Happy Accidents shows that
many of the great medical discoveries of the 20th
century were made serendipitously. A few of the many
examples Meyers explores will be familiar, but most
will be a surprise to the majority of readers.
Apparently, the reason that so many of these "happy accidents" are unknown to us is because scientists often cover up the serendipitous nature of their discoveries because, within the scientific community, there is a something of a stigma attached to chance discovery, because it can be misconstrued as being pure luck. Thus many published papers omit the blind alleys, wrong ideas and creative leaps that went into the eventual discovery, and instead present the findings as a smooth, logical process devoid of stumbling blocks. Far from undermining the great achievements of scientists such as Pasteur, Fleming and Feynman, Happy Accidents illustrates that it takes a very keen mind to recognize an accidental discovery for what it is.
Winston Churchill once said "Men occasionally stumble across the truth, but most of them pick themselves up and hurry off as if nothing has happened." Meyers points out that serendipity happens when a "happy accident" is observed by a person who has the ability to recognize the event as notable, and is sufficiently intrigued to want to unravel its mystery and find a useful application for it. In other words, when chance meets judgment.
Meyers argues that the creative impulse in scientific research is being kept unnecessarily in check by an overly regimented education system, giant pharmaceutical companies, peer review boards, and granting agencies that require detailed proposals that then have to be followed to the letter.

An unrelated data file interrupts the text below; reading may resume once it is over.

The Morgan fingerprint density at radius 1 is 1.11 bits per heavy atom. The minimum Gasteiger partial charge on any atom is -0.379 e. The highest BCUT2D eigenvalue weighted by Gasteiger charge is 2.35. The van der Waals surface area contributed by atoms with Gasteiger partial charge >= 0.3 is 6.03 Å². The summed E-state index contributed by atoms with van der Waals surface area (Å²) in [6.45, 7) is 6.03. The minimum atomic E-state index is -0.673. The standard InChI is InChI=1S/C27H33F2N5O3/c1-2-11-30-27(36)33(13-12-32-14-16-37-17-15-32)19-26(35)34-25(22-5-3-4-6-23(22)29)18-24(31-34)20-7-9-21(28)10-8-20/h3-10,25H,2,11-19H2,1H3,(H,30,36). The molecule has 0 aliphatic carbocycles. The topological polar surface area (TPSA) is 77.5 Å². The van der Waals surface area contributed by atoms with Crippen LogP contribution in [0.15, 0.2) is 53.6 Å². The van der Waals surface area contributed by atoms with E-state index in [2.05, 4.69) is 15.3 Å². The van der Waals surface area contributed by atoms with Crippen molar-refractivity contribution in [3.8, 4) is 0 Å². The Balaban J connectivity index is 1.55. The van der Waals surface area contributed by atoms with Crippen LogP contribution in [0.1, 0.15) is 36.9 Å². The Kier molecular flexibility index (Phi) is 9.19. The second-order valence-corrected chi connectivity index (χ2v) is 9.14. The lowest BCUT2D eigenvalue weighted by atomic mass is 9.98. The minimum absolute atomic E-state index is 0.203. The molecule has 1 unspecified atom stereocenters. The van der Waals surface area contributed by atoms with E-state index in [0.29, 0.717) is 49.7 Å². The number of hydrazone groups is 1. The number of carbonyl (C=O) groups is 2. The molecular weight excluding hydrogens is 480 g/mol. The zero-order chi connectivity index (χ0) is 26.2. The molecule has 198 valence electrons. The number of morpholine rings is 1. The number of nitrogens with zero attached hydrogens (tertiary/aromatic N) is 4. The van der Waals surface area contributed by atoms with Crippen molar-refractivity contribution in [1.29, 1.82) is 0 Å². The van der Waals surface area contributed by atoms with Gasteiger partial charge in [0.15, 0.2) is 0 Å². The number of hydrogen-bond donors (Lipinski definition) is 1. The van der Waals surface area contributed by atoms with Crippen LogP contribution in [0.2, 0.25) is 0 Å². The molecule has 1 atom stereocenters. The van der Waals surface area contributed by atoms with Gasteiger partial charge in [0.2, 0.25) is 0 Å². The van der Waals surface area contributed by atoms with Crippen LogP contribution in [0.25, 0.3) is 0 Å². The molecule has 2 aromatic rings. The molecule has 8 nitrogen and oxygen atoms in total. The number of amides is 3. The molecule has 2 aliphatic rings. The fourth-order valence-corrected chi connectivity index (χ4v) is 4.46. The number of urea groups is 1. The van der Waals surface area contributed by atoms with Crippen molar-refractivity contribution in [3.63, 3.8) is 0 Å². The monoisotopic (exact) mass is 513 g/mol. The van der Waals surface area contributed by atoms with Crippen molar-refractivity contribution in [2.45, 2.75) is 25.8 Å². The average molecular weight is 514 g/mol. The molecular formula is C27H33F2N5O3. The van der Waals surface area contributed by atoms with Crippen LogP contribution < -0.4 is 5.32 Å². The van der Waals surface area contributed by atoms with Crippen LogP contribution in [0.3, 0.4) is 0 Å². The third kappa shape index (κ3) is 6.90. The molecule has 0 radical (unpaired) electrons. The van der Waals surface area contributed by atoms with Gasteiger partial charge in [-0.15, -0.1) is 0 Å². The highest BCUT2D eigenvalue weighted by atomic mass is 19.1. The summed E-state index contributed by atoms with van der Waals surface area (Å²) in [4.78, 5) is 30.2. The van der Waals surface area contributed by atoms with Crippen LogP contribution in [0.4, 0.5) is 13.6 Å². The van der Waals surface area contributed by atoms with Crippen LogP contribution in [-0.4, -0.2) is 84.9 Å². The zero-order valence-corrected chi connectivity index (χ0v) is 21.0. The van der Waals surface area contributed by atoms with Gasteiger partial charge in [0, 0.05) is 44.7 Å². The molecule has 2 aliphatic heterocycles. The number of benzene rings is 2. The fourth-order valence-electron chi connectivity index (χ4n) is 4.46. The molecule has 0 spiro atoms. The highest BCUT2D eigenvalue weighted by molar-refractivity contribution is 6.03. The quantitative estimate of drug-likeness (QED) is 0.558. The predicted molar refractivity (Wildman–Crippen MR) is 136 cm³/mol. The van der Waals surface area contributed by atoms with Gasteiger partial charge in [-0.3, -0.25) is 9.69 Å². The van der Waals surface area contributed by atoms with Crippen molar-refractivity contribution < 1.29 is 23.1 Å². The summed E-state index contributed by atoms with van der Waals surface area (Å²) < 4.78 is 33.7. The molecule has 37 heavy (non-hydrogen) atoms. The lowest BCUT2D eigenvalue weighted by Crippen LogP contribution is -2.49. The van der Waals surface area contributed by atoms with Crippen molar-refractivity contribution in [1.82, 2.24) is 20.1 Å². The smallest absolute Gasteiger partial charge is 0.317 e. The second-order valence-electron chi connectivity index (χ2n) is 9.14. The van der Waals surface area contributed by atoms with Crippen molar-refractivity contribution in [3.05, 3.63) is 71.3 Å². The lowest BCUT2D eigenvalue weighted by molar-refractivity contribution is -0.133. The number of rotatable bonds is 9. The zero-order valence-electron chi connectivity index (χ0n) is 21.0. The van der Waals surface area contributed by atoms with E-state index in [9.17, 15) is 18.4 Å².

In Dog Years, Mark Doty makes reference to an enlightened veterinarian school where students close to completing their medical studies spend a semester reading books that emphasize the relationship between animals and man because, after years spent with their noses in text books, it can be difficult to remember why they wanted to become vets in the first place. For similar reasons it would behoove medical students, especially those who intend to go into research, to read Happy Accidents before they graduate.
That is not to say that Happy Accidents is only for the medical specialists among us - far from it. Morton Meyers' anecdote-rich writing style is totally accessible to the layman; not only providing an enlightening read but leaving the reader with a wealth of bite-sized "did you know" facts to share on any occasion when the subject of health and medicine comes up which, for most of us, is an increasingly popular topic as we get inexorably closer to shuffling off our mortal coil!
You'll find an extensive (and exclusive) excerpt of the introduction from Happy Accidents, complete with illustrations, at BookBrowse.
"Induction and deduction only extend existing knowledge ..... Rational thought can be applied only to what is known. All new ideas are generated with an irrational element in that there is no way to predict them." - Morton A Meyers.
This review was originally published in April 2007, and has been updated for the December 2008 paperback release. Click here to go to this issue.
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